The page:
or something; our two young daughters, awake
after midnight and watching with us. They both
remember too — I’ve asked. Even after twenty years,
light is still seared across their retinas; the night when…
(That’s the entire poem.)
At the core of this book is a poem called ‘Not Metaphors’, about the poet or speakers’ horses. And they are, as the title makes clear, real horses in a real field with real needs:
My horses need fed, groomed, shod.
They strain tendons, cut themselves,
get ulcers, viruses, mud fever
and need the vet; colic during the night.
Are they warm enough, safe enough?
Is that one losing weight,
or this one’s sacroiliac flaring up?
It’s interesting to compare Donaldson’s poem with Ted Hughes’ ‘A Dream of Horses’, in which the animals stand for some primeval force of nature and the focus of the poem is not them. but their impact on the human ‘we’:
We crouched at our lantern, our bodies drank the din,
And we longed for a death trampled by such horses
As every grain of the earth had hooves and mane.
These are an idea of ‘horse’, an archetype, but they are not flesh and blood horses. The great strength of ‘Not Metaphors’ is its modesty, its recognition of the horseness of the animals it embraces, and the recognition that this insistence on messy reality carries with it risk, the risk of actually living:
That’s a lot of work for me and my horses
and sometimes we make mistakes –
fall and get hurt; actually hurt.
Shriram Sivaramakrishnan is a young Indian poet who also has strong connections to Northern Ireland, having completed an MA in Poetry at the Seamus Heaney Centre in Belfast. let the light in is a long narrative poem detailing a trip to Scotland he made between graduation and his return home.
Technically, he uses a kind of open-field method, with full use of the A4 page that PDF publication affords him.
The surface tone of the poem is one of carefully controlled flatness, a surface that treats of all things equally, handling, say, an airport in the same way as it does megalithic monuments.
from London en route Aberdeen Airport, a flat-bread of a building overlooking the lone
passenger terminal, this aside from four to five
additional terminals for North Sea
much as I wanted to opt for a copter, hop onboard and have myself lifted vertically as in
libido, it was not what I was looking forward to,
especially after making a bumpy hour-
and-a-half long flight to Aberdeen
the next day I got down in the middle of nowhere, crossed fields overrun with sullen-looking
sheep, crossed the Standing Stones of Stenness, crossed at myself for not having enough data
on my mobile to map my journey, crossed the Odin stone, crossed an isthmus buoyed at both
sides by lochs, the Loch of Stenness and Loch of Harray,
to the Ring of Brodgar, a henge made of thirty-six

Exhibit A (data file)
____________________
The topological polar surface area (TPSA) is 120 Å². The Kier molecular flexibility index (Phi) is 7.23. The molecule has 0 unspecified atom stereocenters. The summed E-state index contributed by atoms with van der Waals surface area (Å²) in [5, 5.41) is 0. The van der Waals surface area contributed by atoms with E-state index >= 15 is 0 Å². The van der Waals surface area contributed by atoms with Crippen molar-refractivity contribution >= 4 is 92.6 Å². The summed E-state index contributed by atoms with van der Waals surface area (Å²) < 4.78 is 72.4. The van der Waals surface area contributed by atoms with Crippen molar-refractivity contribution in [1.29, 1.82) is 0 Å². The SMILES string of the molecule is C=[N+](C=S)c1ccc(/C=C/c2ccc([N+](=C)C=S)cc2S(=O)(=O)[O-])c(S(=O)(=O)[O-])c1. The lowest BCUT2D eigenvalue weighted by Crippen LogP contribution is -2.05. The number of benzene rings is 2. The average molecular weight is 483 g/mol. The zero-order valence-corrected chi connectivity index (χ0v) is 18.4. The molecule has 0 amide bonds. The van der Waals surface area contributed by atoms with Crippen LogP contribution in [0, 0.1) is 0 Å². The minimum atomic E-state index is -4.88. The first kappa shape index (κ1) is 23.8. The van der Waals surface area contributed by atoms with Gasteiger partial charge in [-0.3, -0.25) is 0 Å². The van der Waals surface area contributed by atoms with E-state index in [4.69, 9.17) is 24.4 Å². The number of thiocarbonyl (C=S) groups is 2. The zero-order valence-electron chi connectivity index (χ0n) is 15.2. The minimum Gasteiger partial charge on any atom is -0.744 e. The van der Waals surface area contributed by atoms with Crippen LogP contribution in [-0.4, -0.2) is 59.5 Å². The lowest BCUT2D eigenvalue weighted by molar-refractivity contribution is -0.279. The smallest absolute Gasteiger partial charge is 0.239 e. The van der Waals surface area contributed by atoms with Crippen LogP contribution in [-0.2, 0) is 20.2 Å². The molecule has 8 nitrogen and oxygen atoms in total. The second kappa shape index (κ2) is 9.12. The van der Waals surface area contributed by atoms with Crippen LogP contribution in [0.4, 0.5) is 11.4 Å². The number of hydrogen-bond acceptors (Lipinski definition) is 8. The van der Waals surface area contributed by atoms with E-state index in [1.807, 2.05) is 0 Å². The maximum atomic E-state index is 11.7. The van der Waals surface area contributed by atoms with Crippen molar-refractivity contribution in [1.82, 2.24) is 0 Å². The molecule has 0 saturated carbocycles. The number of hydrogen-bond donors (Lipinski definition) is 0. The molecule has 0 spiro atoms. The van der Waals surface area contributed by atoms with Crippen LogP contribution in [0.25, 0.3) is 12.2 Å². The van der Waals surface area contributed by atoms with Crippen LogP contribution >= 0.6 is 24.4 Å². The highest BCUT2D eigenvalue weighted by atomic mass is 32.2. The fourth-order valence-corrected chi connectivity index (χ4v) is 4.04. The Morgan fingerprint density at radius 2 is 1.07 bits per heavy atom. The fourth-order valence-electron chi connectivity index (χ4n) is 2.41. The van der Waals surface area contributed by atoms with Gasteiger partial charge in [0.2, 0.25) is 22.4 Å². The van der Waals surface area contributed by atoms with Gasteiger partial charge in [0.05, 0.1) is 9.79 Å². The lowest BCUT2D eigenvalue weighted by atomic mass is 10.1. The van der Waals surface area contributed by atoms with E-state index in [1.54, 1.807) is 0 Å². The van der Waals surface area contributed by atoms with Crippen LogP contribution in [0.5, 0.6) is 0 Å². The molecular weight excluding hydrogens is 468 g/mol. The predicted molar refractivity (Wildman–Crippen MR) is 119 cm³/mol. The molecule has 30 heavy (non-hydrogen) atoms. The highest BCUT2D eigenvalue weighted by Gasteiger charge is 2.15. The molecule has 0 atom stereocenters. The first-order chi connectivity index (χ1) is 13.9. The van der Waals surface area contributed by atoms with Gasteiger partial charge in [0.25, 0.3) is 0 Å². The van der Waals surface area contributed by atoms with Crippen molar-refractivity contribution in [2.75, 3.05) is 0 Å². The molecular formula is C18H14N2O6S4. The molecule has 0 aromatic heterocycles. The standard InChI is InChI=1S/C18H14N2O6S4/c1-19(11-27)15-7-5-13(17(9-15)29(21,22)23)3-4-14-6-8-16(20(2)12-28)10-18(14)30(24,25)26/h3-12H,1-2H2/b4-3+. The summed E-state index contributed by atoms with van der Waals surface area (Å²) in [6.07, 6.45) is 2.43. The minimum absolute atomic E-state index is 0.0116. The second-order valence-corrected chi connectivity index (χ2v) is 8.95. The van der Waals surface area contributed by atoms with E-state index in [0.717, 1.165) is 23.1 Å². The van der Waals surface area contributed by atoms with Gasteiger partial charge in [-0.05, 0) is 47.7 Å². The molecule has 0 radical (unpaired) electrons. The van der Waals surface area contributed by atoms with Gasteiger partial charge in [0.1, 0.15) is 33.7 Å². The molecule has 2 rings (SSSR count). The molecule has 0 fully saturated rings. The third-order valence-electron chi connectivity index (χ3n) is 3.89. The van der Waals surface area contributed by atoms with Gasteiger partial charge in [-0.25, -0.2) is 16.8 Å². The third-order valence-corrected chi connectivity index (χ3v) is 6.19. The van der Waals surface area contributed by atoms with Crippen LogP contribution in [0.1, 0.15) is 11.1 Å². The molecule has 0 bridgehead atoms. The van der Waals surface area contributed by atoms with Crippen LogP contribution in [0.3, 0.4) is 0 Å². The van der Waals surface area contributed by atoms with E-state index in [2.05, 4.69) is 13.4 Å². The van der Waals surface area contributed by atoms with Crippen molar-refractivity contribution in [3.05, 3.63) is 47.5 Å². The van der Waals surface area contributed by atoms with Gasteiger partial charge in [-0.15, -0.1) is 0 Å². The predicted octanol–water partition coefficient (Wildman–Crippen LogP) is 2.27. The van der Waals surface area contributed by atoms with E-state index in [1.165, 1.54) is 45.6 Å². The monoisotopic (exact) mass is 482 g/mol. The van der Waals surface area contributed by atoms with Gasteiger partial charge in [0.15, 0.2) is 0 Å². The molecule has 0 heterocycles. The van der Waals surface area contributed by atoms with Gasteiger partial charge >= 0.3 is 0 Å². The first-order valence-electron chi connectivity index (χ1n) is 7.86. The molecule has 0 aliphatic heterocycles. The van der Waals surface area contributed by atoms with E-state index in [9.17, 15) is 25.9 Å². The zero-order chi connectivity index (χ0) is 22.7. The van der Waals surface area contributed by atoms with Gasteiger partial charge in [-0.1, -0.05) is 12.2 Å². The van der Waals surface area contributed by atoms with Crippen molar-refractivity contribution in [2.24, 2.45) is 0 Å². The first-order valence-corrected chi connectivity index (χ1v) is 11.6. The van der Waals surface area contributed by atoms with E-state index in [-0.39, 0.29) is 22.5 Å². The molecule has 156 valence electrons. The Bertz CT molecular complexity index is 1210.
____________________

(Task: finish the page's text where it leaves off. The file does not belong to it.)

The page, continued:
of the original sixty
stones, a circle
to map the sun’s movement, which meant
a shift of 4° in the angle subtended at the centre, from 6° for sixty stones to 10° for thirty-six,
a window large enough
for the light to escape this sun-dial
for a time
Nothing is privileged, meaning everything is, and vice versa. Sivaramakrishnan renders bus timetables, family disputes, the contents of his airport lunch, the Scottish weather, history and his graduation ceremony through this same equalising filter in a sustained performance of rhetorical control.
He is also apparently obsessed with libraries and with lists, and these obsessions can, naturally, overlap:
isn’t a library an anthology unto itself/ this
library that library the library at the end of Botanic Avenue in Belfast the library near the city
centre in Leicester the library at the busy junction in Stratford the library in Ilford the library
of yore in Manchester the library at Barbican the library at South Bank Centre that I visited
often during my sojourn in London
boarding the District Line underground
Upton Park Plaistow West Ham Bromley-by-Bow Bow Road Mile End Stepney Green
Whitechapel Aldgate East Tower Hill Monument Cannon Street Mansion House Blackfriars
Temple Embankment where I would get down take the pedestrian bridge parallel to
Hungerford Bridge grab a quick bite at Eat. located at the ground-level of
the centre visit the bookshop at National Theatre next door
come back take the talking-elevator to Level 5
There is a sense that all this piling of detail upon detail, item upon item, is a form of deflection, of a deferred return, especially when the listing turns to the order and importance of placement in the guest list for his mother’s impending 60th birthday, an event that feeds into his reluctance to go home, a reluctance that led to the Scottish trip that is the pretext for the poem, an interlude between obligations.
In the end we are left with the poet’s parents arguing over the capacity of their house to cope with 60 birthday guests, followed by an image of broken crockery, mutated into ‘a series of Chinese characters/ for everyone’s tongue’, a kind of precarious, temporary balance is achieved but we are denied any sense of neat resolution. I’m interested to see where Sivaramakrishnan takes it next.